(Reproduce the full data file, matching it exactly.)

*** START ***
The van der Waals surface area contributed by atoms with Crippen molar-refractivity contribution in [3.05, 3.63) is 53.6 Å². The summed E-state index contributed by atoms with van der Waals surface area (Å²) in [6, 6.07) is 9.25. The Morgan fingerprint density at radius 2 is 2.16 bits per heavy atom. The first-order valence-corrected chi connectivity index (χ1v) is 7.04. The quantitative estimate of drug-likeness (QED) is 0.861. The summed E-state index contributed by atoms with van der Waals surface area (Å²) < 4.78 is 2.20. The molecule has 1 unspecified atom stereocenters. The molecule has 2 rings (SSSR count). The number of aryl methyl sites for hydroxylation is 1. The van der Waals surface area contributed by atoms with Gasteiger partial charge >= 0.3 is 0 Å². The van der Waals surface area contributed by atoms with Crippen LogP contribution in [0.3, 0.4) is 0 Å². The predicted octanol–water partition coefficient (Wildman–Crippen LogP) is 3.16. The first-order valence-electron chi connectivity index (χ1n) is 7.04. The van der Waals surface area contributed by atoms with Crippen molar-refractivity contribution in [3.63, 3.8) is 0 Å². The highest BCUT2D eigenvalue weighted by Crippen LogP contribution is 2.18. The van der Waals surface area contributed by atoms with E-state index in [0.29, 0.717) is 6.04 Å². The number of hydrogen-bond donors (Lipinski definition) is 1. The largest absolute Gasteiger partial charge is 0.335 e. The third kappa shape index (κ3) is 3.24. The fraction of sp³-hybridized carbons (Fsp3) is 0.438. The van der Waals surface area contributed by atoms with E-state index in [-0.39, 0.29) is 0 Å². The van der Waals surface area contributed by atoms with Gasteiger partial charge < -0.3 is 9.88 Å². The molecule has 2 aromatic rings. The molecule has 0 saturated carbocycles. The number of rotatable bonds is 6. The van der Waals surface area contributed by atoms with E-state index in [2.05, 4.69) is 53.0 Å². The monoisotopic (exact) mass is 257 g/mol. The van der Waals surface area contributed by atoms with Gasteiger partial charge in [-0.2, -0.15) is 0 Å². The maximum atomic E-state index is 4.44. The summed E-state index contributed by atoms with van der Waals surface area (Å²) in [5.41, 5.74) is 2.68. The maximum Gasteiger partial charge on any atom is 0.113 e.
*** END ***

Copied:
The van der Waals surface area contributed by atoms with Crippen molar-refractivity contribution in [3.05, 3.63) is 53.6 Å². The summed E-state index contributed by atoms with van der Waals surface area (Å²) in [6, 6.07) is 9.25. The Morgan fingerprint density at radius 2 is 2.16 bits per heavy atom. The first-order valence-corrected chi connectivity index (χ1v) is 7.04. The quantitative estimate of drug-likeness (QED) is 0.861. The summed E-state index contributed by atoms with van der Waals surface area (Å²) < 4.78 is 2.20. The molecule has 1 unspecified atom stereocenters. The molecule has 2 rings (SSSR count). The number of aryl methyl sites for hydroxylation is 1. The van der Waals surface area contributed by atoms with Gasteiger partial charge >= 0.3 is 0 Å². The van der Waals surface area contributed by atoms with Crippen LogP contribution in [0.3, 0.4) is 0 Å². The predicted octanol–water partition coefficient (Wildman–Crippen LogP) is 3.16. The first-order valence-electron chi connectivity index (χ1n) is 7.04. The van der Waals surface area contributed by atoms with Crippen molar-refractivity contribution in [3.63, 3.8) is 0 Å². The highest BCUT2D eigenvalue weighted by Crippen LogP contribution is 2.18. The van der Waals surface area contributed by atoms with E-state index in [0.29, 0.717) is 6.04 Å². The number of hydrogen-bond donors (Lipinski definition) is 1. The largest absolute Gasteiger partial charge is 0.335 e. The third kappa shape index (κ3) is 3.24. The fraction of sp³-hybridized carbons (Fsp3) is 0.438. The van der Waals surface area contributed by atoms with E-state index in [-0.39, 0.29) is 0 Å². The van der Waals surface area contributed by atoms with Gasteiger partial charge < -0.3 is 9.88 Å². The molecule has 2 aromatic rings. The molecule has 0 saturated carbocycles. The number of rotatable bonds is 6. The van der Waals surface area contributed by atoms with E-state index in [2.05, 4.69) is 53.0 Å². The monoisotopic (exact) mass is 257 g/mol. The van der Waals surface area contributed by atoms with Gasteiger partial charge in [-0.2, -0.15) is 0 Å². The maximum atomic E-state index is 4.44. The summed E-state index contributed by atoms with van der Waals surface area (Å²) in [5.41, 5.74) is 2.68. The maximum Gasteiger partial charge on any atom is 0.113 e.